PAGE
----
Bubonic Plague Essay example
In England , bubonic plague on average killed at least one-third of all inhabitants between 1348 and 1349. In London alone, one out of two people died during the visitation. The bottom line is that every English man, woman, and child at the time encountered plague in some way, and all feared it.
After 1352, the plague became endemic in England , flaring up routinely and then yearly from 1485 to 1670. Within those two centuries, …show more content…
The Plague returned sporadically, striking mostly children, until it disappeared from Europe in 1399, not to return again until the 17th century. The Black Death changed the demography of Europe significantly. Aside from the Plague deaths, there was also a decline in the birth rate. The net result was that by 1400, Europe 's population was half what it had been in 1345. This is known with some accurateness from many medieval church, census, and tax records that have survived. Reasonably accurate records exist for the London epidemic in 1665, that from an estimated population of 460,000 two-thirds left the city to escape. Of the one-third remaining, about half died. Europe 's population took about six generations to pick up.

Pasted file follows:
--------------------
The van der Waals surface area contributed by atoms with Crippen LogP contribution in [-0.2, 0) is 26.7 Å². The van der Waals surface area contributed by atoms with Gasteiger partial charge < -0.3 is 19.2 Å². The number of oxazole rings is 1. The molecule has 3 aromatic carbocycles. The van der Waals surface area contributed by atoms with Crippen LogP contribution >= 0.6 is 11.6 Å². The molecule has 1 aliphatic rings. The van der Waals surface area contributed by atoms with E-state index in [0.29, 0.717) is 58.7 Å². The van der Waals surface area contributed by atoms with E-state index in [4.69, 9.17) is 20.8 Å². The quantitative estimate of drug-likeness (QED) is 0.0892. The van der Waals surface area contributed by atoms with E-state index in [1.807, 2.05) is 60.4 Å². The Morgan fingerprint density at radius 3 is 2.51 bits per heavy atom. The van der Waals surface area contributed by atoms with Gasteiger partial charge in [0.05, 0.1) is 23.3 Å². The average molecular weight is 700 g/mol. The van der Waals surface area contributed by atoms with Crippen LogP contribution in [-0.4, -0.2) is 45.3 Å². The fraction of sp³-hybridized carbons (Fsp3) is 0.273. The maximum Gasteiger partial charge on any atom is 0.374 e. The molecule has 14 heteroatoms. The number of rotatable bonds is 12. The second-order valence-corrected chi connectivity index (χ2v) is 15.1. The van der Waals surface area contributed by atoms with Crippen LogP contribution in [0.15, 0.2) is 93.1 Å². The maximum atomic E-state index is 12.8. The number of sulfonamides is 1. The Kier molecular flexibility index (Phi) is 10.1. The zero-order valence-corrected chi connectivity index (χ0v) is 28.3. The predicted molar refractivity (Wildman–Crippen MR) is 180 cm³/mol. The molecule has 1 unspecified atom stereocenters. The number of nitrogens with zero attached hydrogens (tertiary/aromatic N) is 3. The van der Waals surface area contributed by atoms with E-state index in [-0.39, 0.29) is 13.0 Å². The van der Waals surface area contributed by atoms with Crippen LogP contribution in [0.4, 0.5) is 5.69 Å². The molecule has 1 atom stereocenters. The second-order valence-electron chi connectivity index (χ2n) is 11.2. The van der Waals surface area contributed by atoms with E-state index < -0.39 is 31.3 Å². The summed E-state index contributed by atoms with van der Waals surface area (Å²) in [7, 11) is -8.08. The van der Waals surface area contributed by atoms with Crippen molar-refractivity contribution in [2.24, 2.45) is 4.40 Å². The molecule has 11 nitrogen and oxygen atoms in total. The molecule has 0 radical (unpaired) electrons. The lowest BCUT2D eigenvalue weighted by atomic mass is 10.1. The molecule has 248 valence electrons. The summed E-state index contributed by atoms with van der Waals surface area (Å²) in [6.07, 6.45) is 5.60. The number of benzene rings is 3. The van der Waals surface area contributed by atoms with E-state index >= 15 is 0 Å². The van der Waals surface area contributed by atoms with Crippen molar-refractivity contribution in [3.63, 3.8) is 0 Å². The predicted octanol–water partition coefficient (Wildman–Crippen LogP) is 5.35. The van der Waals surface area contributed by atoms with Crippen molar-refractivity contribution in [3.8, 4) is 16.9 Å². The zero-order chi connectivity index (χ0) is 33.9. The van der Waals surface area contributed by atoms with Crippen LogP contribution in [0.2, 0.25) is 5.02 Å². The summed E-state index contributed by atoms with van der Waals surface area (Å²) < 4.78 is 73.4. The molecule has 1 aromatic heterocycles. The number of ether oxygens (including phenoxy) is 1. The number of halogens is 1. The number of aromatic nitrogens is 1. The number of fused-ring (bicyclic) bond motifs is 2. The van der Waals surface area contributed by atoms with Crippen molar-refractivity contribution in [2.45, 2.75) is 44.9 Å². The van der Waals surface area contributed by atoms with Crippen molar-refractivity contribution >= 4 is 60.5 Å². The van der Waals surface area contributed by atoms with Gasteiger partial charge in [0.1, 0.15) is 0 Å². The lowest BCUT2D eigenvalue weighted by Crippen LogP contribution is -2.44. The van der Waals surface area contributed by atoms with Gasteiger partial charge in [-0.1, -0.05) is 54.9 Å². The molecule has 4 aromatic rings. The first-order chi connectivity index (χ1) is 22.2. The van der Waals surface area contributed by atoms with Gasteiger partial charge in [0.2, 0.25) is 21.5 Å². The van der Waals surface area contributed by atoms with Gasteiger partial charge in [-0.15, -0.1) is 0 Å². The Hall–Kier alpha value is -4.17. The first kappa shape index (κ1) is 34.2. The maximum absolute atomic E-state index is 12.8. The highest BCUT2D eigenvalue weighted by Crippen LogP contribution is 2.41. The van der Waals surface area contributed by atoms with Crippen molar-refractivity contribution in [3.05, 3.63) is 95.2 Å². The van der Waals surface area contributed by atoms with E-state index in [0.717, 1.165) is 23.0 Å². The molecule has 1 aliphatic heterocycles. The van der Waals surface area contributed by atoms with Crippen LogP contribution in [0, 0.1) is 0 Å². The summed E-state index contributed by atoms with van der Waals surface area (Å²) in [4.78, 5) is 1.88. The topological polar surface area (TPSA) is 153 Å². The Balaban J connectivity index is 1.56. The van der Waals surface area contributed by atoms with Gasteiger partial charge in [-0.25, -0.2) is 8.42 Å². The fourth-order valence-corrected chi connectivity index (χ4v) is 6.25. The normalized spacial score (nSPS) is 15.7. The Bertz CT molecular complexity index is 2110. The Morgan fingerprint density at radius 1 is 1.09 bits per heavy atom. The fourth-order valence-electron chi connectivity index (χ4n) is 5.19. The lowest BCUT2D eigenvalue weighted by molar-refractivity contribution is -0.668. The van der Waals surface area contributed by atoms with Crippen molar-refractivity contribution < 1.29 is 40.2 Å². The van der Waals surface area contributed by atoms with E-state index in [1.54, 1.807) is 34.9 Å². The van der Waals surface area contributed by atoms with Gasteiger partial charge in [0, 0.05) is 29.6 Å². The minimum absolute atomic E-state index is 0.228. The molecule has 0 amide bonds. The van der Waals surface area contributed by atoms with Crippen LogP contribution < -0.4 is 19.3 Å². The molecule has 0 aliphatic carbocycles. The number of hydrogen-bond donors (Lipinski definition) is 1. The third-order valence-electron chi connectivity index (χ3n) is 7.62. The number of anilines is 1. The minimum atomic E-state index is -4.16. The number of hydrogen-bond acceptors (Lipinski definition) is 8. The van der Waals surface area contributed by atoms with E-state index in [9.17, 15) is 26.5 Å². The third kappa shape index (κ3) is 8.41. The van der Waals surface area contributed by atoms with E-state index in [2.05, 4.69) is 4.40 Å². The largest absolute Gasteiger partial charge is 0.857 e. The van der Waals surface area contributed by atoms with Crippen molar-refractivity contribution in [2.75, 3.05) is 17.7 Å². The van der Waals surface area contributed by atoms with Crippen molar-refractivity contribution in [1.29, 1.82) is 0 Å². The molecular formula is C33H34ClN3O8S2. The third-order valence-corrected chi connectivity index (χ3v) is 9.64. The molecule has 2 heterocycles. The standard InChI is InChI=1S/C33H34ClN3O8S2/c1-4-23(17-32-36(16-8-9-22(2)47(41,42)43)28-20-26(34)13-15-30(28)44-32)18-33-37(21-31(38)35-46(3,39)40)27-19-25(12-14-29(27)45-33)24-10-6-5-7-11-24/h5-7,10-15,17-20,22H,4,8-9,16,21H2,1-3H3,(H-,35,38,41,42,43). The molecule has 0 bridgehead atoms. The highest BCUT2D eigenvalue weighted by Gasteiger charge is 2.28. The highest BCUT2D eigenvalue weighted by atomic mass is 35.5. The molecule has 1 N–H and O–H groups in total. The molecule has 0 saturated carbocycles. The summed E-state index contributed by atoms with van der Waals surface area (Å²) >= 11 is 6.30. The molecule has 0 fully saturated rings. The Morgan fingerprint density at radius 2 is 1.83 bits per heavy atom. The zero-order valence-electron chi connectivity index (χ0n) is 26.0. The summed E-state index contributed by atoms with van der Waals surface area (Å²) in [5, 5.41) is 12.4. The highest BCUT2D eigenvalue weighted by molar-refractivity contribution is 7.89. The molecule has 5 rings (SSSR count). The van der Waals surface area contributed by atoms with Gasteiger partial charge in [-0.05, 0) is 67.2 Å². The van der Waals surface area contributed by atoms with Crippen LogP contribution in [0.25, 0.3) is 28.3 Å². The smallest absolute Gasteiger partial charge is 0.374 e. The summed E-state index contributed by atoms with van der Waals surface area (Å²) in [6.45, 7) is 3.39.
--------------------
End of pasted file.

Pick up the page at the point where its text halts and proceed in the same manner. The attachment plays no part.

The Italian writer Giovanni Boccaccio lived through the plague as it devastated the city of Florence in 1348. The experience inspired him to write The Decameron. Boccaccio gives a striking account of the effects of the plague on his city:
"No doctor's advice, no medicine could overcome or alleviate this disease, an enormous number of ignorant men and women set up as doctors in addition to those who were trained. In any case very few recovered; most people died within about three days of the appearance of the tumors". 5
Symptoms Of The Plague In Europe the pestilence was named the Black Death because of discoloration of the skin and black tumors that occurred